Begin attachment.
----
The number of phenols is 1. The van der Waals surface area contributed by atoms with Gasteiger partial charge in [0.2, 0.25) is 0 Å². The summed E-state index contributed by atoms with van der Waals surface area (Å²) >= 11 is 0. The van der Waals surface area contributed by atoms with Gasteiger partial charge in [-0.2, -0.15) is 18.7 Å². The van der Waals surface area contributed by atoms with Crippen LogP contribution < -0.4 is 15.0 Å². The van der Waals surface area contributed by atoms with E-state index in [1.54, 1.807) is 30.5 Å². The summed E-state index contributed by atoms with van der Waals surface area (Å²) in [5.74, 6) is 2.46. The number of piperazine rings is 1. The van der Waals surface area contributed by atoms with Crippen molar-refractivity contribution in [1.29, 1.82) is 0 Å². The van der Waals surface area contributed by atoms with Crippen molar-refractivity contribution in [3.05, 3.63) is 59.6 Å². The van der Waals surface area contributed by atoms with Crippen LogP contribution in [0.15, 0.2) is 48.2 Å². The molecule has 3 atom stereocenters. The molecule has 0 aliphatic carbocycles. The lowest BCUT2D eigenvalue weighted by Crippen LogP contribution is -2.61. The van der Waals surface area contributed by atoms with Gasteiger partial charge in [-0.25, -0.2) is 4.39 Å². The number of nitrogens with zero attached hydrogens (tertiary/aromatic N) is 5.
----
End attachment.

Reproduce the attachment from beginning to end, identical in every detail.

The number of phenols is 1. The van der Waals surface area contributed by atoms with Gasteiger partial charge in [0.2, 0.25) is 0 Å². The summed E-state index contributed by atoms with van der Waals surface area (Å²) >= 11 is 0. The van der Waals surface area contributed by atoms with Gasteiger partial charge in [-0.2, -0.15) is 18.7 Å². The van der Waals surface area contributed by atoms with Crippen LogP contribution < -0.4 is 15.0 Å². The van der Waals surface area contributed by atoms with E-state index in [1.54, 1.807) is 30.5 Å². The summed E-state index contributed by atoms with van der Waals surface area (Å²) in [5.74, 6) is 2.46. The number of piperazine rings is 1. The van der Waals surface area contributed by atoms with Crippen molar-refractivity contribution in [1.29, 1.82) is 0 Å². The van der Waals surface area contributed by atoms with Crippen molar-refractivity contribution in [3.05, 3.63) is 59.6 Å². The van der Waals surface area contributed by atoms with Crippen LogP contribution in [0.15, 0.2) is 48.2 Å². The molecule has 3 atom stereocenters. The molecule has 0 aliphatic carbocycles. The lowest BCUT2D eigenvalue weighted by Crippen LogP contribution is -2.61. The van der Waals surface area contributed by atoms with Gasteiger partial charge in [-0.25, -0.2) is 4.39 Å². The number of nitrogens with zero attached hydrogens (tertiary/aromatic N) is 5.